This was very tasty, and we'll have this again.

Pool Weather is Here

Wading pool right outside our patio door, enclosed in a screened tent(mosquito country here) from Dollar General.

I put down green patio carpet extending from the back door to the other side of the pool. This keeps it clean of pebbles and dirt from the ground. We've had this set up in the summer for the past three years, and it has gotten a lot of use. Next year we will probably purchase a larger pool. This is hours of  fun at home during the warm weather months.

Thursday, May 06, 2010

Free Homeschool Printables: Vintage Mother's Day Literature

Mother's Day is celebrated in the U.S., Canada, Australia, and New Zealand (and a good number of other countries) on the second Sunday of May.

Flower of Mother's Day: White carnation, poem here

The following are readable, downloadable, and printable. To print pages at links, right click on the image of the page:

Good Stories for Great Holidays(Mother's Day Stories), 1914 :
Mother's Day entertainment ideas: history, recipes, entertainments - The Mary Dawson Game Book, Mother's Day,  1916.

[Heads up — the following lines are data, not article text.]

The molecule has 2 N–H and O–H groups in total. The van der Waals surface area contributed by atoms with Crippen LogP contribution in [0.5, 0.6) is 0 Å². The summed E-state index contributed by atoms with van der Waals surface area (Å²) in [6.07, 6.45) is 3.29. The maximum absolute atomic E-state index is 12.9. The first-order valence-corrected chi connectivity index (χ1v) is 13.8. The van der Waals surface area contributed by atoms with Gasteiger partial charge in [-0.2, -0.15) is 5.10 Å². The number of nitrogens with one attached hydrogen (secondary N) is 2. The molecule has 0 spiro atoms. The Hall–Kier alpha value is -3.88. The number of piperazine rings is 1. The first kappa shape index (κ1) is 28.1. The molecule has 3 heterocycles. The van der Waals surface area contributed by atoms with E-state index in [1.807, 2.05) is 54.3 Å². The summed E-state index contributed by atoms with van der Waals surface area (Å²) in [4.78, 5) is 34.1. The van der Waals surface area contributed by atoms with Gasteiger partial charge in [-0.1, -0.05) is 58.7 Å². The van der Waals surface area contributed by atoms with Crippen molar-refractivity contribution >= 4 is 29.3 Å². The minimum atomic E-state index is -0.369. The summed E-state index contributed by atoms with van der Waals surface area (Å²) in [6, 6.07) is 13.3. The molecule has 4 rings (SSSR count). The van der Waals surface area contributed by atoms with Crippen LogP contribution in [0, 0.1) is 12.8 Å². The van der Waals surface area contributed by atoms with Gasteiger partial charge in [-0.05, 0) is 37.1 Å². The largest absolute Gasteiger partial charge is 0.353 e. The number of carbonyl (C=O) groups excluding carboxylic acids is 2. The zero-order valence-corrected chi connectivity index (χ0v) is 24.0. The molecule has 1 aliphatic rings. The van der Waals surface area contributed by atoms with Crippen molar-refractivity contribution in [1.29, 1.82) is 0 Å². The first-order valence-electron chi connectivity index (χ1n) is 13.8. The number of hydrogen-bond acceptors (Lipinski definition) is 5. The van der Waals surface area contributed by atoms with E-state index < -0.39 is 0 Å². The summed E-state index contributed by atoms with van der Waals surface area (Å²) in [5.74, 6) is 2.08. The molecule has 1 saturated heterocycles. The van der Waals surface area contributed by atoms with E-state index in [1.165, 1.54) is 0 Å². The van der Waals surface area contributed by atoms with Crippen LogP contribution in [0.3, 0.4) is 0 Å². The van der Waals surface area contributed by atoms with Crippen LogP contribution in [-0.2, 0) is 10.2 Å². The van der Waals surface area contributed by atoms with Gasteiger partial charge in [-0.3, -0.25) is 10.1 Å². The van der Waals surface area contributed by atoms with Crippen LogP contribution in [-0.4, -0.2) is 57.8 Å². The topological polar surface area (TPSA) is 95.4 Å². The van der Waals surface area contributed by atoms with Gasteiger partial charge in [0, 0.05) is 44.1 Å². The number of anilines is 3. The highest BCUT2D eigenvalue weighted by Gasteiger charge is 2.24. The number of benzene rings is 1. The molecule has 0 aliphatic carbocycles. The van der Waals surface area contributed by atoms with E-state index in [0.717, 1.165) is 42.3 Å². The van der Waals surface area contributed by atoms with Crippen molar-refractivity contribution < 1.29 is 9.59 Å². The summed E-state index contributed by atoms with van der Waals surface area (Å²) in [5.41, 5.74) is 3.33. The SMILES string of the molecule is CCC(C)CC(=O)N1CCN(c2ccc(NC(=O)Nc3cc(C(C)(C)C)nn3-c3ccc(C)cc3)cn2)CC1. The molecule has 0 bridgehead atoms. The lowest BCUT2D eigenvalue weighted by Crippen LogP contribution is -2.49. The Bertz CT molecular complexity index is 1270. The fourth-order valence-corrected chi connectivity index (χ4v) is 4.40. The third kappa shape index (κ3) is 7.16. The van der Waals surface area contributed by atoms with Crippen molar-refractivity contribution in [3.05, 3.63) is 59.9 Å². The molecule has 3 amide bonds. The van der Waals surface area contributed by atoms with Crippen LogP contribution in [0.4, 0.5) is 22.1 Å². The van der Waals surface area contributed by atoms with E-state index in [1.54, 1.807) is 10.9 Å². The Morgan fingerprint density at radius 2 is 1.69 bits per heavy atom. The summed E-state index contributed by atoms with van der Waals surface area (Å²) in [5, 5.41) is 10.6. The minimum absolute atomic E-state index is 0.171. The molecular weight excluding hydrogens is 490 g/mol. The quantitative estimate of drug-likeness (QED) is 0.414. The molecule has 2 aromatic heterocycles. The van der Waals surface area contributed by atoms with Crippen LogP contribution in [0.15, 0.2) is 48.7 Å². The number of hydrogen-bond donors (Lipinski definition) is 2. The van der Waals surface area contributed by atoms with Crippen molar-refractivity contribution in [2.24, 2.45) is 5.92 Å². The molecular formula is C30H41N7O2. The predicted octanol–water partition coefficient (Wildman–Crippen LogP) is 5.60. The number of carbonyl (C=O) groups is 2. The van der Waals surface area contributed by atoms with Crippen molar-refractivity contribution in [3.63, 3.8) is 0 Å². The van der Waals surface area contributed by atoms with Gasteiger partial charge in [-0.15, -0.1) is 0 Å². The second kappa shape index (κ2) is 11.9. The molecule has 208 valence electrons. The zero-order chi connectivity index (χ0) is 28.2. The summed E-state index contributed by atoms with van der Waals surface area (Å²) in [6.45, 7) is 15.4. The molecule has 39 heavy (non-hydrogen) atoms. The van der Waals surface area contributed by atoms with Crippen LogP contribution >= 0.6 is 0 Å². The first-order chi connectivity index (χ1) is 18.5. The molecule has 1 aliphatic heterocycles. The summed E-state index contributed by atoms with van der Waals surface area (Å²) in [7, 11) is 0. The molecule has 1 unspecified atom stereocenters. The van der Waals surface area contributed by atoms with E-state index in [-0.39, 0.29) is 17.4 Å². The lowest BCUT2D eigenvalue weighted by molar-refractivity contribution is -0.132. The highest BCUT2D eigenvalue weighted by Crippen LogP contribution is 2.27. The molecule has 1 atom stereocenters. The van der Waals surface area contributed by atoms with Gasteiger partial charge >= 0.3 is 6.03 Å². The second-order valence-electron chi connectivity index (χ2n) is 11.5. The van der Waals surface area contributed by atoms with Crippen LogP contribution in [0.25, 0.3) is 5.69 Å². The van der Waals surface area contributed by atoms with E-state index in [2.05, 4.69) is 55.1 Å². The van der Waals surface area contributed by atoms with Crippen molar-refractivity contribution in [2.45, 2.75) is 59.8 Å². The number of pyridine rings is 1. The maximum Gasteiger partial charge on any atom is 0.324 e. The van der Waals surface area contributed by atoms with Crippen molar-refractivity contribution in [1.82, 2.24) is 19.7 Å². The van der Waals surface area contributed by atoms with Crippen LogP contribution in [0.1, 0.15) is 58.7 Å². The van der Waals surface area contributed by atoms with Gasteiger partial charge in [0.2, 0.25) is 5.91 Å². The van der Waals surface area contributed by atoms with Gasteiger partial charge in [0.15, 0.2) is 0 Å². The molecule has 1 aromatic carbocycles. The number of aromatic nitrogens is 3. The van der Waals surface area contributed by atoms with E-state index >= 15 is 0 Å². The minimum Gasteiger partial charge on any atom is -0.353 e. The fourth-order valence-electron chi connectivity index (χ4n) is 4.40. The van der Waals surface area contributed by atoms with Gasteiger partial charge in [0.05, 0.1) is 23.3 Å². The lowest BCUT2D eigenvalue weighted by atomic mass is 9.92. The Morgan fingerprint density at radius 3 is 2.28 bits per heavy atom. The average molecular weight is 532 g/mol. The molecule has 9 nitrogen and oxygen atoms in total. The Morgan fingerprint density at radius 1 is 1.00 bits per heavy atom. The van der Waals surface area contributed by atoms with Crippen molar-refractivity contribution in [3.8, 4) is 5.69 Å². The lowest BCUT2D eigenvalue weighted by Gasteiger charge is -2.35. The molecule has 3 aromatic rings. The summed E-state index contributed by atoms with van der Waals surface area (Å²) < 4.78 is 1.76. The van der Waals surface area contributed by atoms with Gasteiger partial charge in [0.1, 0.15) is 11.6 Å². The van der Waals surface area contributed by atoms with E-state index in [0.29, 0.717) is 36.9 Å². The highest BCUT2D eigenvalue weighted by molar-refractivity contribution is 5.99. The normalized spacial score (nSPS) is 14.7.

Fifth grade reader, Bolenius Course in Reading, 1919,An Order for a Picture.
 Sixth grade reader:  The Knight's Toast, Sir Walter Scott

Story hour readings: eighth year(includes comprehension questions):
An Order for a Picture, 423
The Shrine, 427

More later....

Tuesday, May 04, 2010

Learning to Deal

This was sort of funny when I first read it, but actually it's a bit sad how judgmental people can be...even fellow homeschoolers. After years of homeschooling, I figure they like us or they don't. Life is too short to worry about it. My accountability is with God and to God.

Related: How Will(Homeschool)Children Learn to Deal with Conflict? Interesting post and discussion, especially the comments.